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Appropriate cell number and organ size in a multicellular organism are determined by coordinated cell growth, proliferation, and apoptosis. Disruption of these processes can cause cancer. Recent studies have identified the Large tumor suppressor (Lats)/Warts (Wts) protein kinase as a key component of a pathway that controls the coordination between cell(More)
The discovery of microbial expansins emerged from studies of the mechanism of plant cell growth and the molecular basis of plant cell wall extensibility. Expansins are wall-loosening proteins that are universal in the plant kingdom and are also found in a small set of phylogenetically diverse bacteria, fungi, and other organisms, most of which colonize(More)
Although endogenous retroviruses are common across vertebrate genomes, the koala retrovirus (KoRV) is the only retrovirus known to be currently invading the germ line of its host. KoRV is believed to have first infected koalas in northern Australia less than two centuries ago. We examined KoRV in 28 koala museum skins collected in the late 19th and 20th(More)
Seventy-kilodalton heat shock proteins (Hsp70s) are molecular chaperones essential for maintaining cellular homeostasis. Apart from their indispensable roles in protein homeostasis, specific Hsp70s localize at the plasma membrane and bind to specific lipids. The interaction of Hsp70s with lipids has direct physiological outcomes including lysosomal rescue,(More)
Ca2+ is a universal signal: the dynamic changes in its release and entry trigger a plethora of cellular responses. Central to this schema are members of the phospholipase C (PLC) superfamily, which relay information from the activated receptor to downstream signal cascades by production of second-messenger molecules. Recent studies reveal that, in addition(More)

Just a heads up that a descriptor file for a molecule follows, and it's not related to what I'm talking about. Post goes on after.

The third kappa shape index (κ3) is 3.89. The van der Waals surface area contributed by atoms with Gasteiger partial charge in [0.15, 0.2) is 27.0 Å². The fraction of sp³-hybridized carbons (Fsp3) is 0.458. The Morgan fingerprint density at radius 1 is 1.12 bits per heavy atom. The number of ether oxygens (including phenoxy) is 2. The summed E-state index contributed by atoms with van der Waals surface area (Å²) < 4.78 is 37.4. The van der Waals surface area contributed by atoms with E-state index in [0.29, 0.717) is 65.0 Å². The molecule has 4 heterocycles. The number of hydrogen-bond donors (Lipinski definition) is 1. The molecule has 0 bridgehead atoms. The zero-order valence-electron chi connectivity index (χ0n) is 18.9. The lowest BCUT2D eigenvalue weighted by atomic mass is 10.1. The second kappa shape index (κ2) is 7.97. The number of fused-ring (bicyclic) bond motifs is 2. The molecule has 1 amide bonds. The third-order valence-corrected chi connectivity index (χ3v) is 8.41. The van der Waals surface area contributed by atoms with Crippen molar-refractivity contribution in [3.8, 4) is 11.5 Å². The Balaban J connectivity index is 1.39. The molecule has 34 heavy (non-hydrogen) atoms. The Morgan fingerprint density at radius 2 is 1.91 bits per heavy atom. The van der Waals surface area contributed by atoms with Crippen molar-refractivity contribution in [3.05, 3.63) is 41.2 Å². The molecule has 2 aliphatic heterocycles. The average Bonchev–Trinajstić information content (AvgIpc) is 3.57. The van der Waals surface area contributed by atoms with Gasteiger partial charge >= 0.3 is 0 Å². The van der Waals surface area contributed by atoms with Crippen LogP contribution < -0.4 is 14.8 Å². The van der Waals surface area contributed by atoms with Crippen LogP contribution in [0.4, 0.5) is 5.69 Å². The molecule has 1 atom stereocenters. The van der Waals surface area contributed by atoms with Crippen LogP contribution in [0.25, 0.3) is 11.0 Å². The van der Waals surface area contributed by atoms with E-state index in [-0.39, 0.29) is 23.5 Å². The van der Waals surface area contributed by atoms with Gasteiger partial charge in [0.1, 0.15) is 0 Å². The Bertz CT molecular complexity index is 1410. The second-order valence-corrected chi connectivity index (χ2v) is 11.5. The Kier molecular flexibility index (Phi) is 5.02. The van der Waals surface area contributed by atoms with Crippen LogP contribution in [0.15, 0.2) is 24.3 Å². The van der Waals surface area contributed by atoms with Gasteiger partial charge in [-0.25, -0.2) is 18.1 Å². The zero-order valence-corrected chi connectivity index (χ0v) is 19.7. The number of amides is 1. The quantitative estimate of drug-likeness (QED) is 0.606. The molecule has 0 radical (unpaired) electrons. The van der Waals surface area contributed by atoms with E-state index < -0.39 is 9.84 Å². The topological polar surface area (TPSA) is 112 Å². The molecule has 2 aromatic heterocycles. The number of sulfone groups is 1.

Developmental proteins play a pivotal role in the origin of animal complexity and diversity. We report here the identification of a highly divergent developmental protein superfamily (DANGER), which originated before the emergence of animals (approximately 850 million years ago) and experienced major expansion-contraction events during metazoan evolution.(More)
Enzymatic modification is a prevalent mechanism by which bacteria defeat the action of antibiotics. Aminoglycosides are often inactivated by aminoglycoside modifying enzymes encoded by genes present in the chromosome, plasmids, and other genetic elements. The AAC(6')-Ib (aminoglycoside 6'-N-acetyltransferase type Ib) is an enzyme of clinical importance(More)
Immunoglobulins (or antibodies) are an essential element of the jawed vertebrate adaptive immune response system. These molecules have evolved over the past 500 million years and generated highly specialized proteins that recognize an extraordinarily large number of diverse substances, collectively known as antigens. During vertebrate evolution the(More)
The SLC22 family includes organic anion transporters (OATs), organic cation transporters (OCTs) and organic carnitine and zwitterion transporters (OCTNs). These are often referred to as drug transporters even though they interact with many endogenous metabolites and signaling molecules (Nigam, S.K., Nature Reviews Drug Discovery, 14:29-44, 2015).(More)
We recently modeled transient receptor potential (TRP) channels using the Gestalt Domain Detection Algorithm-Basic Local Alignment Tool (GDDA-BLAST), which derives structural, functional, and evolutionary information from primary amino acid sequences using phylogenetic profiles ( Ko, K. D., Hong, Y., Chang, G. S., Bhardwaj, G., van Rossum, D. B., and(More)